But it’s not only sex workers who are worried about the erasure. “I agree with the sex workers’ concerns. You can’t ignore or erase the fact that this is where it started. Just because you pole dance doesn’t immediately make you a sex worker, the shallow-mindedness of it all really hits a nerve with me,” says Gemma, who pole dances for pleasure, not work. The #notastripper trend undermines sex work, by suggesting that the kinship between fitness, stripper-style pole dancing and sex work is non-existent, or at least should be. And it’s clear that people who practise pole dancing as a competitive sport fear this association too. But, why? Is there something wrong with having sexiness attributed to you? Or does the problem lie in being associated with sex work itself?
Kate Czepulkowski, professionally known as Bendy Kate, is a pole fitness performer and competitor who, on entering the sport, was horrified to be mistaken for a stripper. “I didn’t realise that stripping is a profession like any other, an art form and is hard work!” She explains: “Fourteen years later I have absolutely no shame in telling people I’m a pole dancer, I’m so proud of what I do and I support stripping/sex work.” Kate believes that if someone takes her profession the wrong way, that’s on them, not her (and they could do with a little eye-opening and education on the subject). Dr Carolina Are, who is also known as @bloggeronpole, is a performer, educator, researcher and activist. She tells me that the sanitisation of the discipline others and ostracises people who rely on their skills to make money, and further stigmatises a subjugated and marginalised group of people who are more vulnerable to violence and assault. But there is nuance here, because even though there are factions of pole dancing that are sexual in nature, that doesn’t mean that all iterations should be sexualised.
The truth is, being sexualised and objectified can feel dehumanising and humiliating if it is dished out in a non-consensual way, sex worker or not. Sexualisation is a form of harassment and assault after all, and nobody deserves or asks for it. Just ask the 97 per cent of women aged 18-24 who have been sexually harassed. So, it’s understandable that fear of sexualisation would make us want to put distance between and redefine a sport that attracts harm – though through no fault of its own.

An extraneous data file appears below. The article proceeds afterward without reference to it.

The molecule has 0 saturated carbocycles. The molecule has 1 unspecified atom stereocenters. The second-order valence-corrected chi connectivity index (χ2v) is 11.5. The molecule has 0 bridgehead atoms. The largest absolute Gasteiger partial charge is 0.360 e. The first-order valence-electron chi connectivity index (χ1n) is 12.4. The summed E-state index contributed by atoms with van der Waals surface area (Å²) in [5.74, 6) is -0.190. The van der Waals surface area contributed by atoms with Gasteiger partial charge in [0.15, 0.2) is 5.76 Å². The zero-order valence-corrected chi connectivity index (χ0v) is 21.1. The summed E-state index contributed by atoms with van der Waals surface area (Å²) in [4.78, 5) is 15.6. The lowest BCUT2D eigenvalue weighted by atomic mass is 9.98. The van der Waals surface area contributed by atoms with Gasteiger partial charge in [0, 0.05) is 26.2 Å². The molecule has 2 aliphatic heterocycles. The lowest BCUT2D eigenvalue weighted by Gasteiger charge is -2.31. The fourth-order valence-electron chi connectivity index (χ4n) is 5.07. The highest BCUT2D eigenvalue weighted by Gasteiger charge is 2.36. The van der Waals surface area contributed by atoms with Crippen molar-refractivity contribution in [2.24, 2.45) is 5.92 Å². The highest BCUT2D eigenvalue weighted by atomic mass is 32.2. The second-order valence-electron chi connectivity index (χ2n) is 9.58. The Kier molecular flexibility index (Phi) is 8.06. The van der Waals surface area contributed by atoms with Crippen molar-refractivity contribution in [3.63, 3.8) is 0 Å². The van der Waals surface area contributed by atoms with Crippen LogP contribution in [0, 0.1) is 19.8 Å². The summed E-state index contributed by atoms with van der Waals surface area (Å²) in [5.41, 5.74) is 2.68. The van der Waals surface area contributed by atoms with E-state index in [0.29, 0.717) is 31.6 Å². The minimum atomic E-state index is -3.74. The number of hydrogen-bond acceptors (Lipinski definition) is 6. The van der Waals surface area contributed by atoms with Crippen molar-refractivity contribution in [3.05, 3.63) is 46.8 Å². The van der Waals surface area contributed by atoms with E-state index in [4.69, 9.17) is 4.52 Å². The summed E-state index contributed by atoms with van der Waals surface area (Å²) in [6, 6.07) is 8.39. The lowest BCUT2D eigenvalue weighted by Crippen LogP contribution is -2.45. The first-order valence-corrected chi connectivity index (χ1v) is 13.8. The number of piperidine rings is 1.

If you are a pole dancer-cum-sportsperson it’s understandable that you’d want to make the differentiation – because it is different, but it needs to be differentiated for the right reasons, not because of worries that it could be attributed to sex work. And, for pole dancers like Kate, this is exactly how it should be. She explains to me that for her the only issue with being called a stripper would be that it’s incorrect. “There’s nothing wrong with stripping but I’ve just never done it, although I’ve been pole dancing for a very long time,” she says.
Keeping It Clean
Now, as pole dancing makes moves towards becoming an Olympic sport for the 2024 games, thanks to its recognition by the Global Association of International Sports Federation in 2020, its historic sexual connotations are causing discomfort amongst some of its derivations and potential sports spectators. Likewise, those in (and out of) the sex worker community are worried about what inclusion could mean for their livelihoods, safety and community.
When Sophie Badger opened her Pole Dancing studio, Constellations Fitness, she was told by her landlord and estate agent that her business shouldn’t mention ‘pole dancing’ because they thought it would send out the wrong message (whatever that meant). “I fought with myself about calling it ‘Fitness’ because it is pole dance, I learnt pole dance from strippers and sex workers, but I was made to feel like I should in order to keep the locals happy,” she explains.
This is one of the more mild examples of how prejudice rears its head. However, it is worse for establishments where sex workers operate, such as Obsessions, in Manchester, which is being threatened with closure due to a consensus that it makes the city look ‘seedy’. In Bristol, a dangerous precedent was almost set when a strip club ban was proposed by the Bristol Women’s Commission, (BWC), which argued that the presence of strip clubs promoted gender inequality and sexist culture that leads to male violence. In the end, this view was opposed by 86 percent of voters, supported by @ukdecrimnow and @BristolSWC.